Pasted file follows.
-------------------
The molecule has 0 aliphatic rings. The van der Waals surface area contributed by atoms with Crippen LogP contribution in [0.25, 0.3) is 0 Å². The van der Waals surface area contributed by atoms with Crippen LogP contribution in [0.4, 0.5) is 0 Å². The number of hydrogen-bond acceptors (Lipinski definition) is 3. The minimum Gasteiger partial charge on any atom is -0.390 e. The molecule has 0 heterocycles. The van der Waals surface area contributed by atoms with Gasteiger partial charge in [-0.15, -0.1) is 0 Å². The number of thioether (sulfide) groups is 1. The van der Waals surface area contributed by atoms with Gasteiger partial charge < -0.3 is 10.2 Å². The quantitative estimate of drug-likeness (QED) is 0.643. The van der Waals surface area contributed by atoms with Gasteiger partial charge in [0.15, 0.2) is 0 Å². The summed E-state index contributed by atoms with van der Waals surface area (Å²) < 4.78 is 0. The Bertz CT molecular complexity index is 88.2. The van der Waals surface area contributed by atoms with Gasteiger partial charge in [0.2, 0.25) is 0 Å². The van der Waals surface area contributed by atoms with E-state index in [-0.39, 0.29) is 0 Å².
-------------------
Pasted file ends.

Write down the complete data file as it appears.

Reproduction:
The molecule has 0 aliphatic rings. The van der Waals surface area contributed by atoms with Crippen LogP contribution in [0.25, 0.3) is 0 Å². The van der Waals surface area contributed by atoms with Crippen LogP contribution in [0.4, 0.5) is 0 Å². The number of hydrogen-bond acceptors (Lipinski definition) is 3. The minimum Gasteiger partial charge on any atom is -0.390 e. The molecule has 0 heterocycles. The van der Waals surface area contributed by atoms with Gasteiger partial charge in [-0.15, -0.1) is 0 Å². The number of thioether (sulfide) groups is 1. The van der Waals surface area contributed by atoms with Gasteiger partial charge < -0.3 is 10.2 Å². The quantitative estimate of drug-likeness (QED) is 0.643. The van der Waals surface area contributed by atoms with Gasteiger partial charge in [0.15, 0.2) is 0 Å². The summed E-state index contributed by atoms with van der Waals surface area (Å²) < 4.78 is 0. The Bertz CT molecular complexity index is 88.2. The van der Waals surface area contributed by atoms with Gasteiger partial charge in [0.2, 0.25) is 0 Å². The van der Waals surface area contributed by atoms with E-state index in [-0.39, 0.29) is 0 Å².